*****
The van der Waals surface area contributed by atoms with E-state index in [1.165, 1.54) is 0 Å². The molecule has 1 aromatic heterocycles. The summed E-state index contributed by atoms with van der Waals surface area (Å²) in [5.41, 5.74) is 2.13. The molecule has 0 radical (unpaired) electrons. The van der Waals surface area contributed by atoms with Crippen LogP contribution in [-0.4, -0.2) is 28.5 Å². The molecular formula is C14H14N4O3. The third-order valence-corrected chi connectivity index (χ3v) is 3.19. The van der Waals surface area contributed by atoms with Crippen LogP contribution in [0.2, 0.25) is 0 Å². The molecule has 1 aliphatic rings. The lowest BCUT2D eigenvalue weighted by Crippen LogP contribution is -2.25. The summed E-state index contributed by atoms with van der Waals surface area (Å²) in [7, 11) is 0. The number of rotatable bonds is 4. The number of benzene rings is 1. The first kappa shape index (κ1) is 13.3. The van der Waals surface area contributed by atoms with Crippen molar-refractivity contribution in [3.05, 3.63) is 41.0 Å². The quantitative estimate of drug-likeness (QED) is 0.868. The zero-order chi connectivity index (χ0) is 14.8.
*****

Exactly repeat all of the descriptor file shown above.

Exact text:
The van der Waals surface area contributed by atoms with E-state index in [1.165, 1.54) is 0 Å². The molecule has 1 aromatic heterocycles. The summed E-state index contributed by atoms with van der Waals surface area (Å²) in [5.41, 5.74) is 2.13. The molecule has 0 radical (unpaired) electrons. The van der Waals surface area contributed by atoms with Crippen LogP contribution in [-0.4, -0.2) is 28.5 Å². The molecular formula is C14H14N4O3. The third-order valence-corrected chi connectivity index (χ3v) is 3.19. The van der Waals surface area contributed by atoms with Crippen LogP contribution in [0.2, 0.25) is 0 Å². The molecule has 1 aliphatic rings. The lowest BCUT2D eigenvalue weighted by Crippen LogP contribution is -2.25. The summed E-state index contributed by atoms with van der Waals surface area (Å²) in [7, 11) is 0. The number of rotatable bonds is 4. The number of benzene rings is 1. The first kappa shape index (κ1) is 13.3. The van der Waals surface area contributed by atoms with Crippen molar-refractivity contribution in [3.05, 3.63) is 41.0 Å². The quantitative estimate of drug-likeness (QED) is 0.868. The zero-order chi connectivity index (χ0) is 14.8.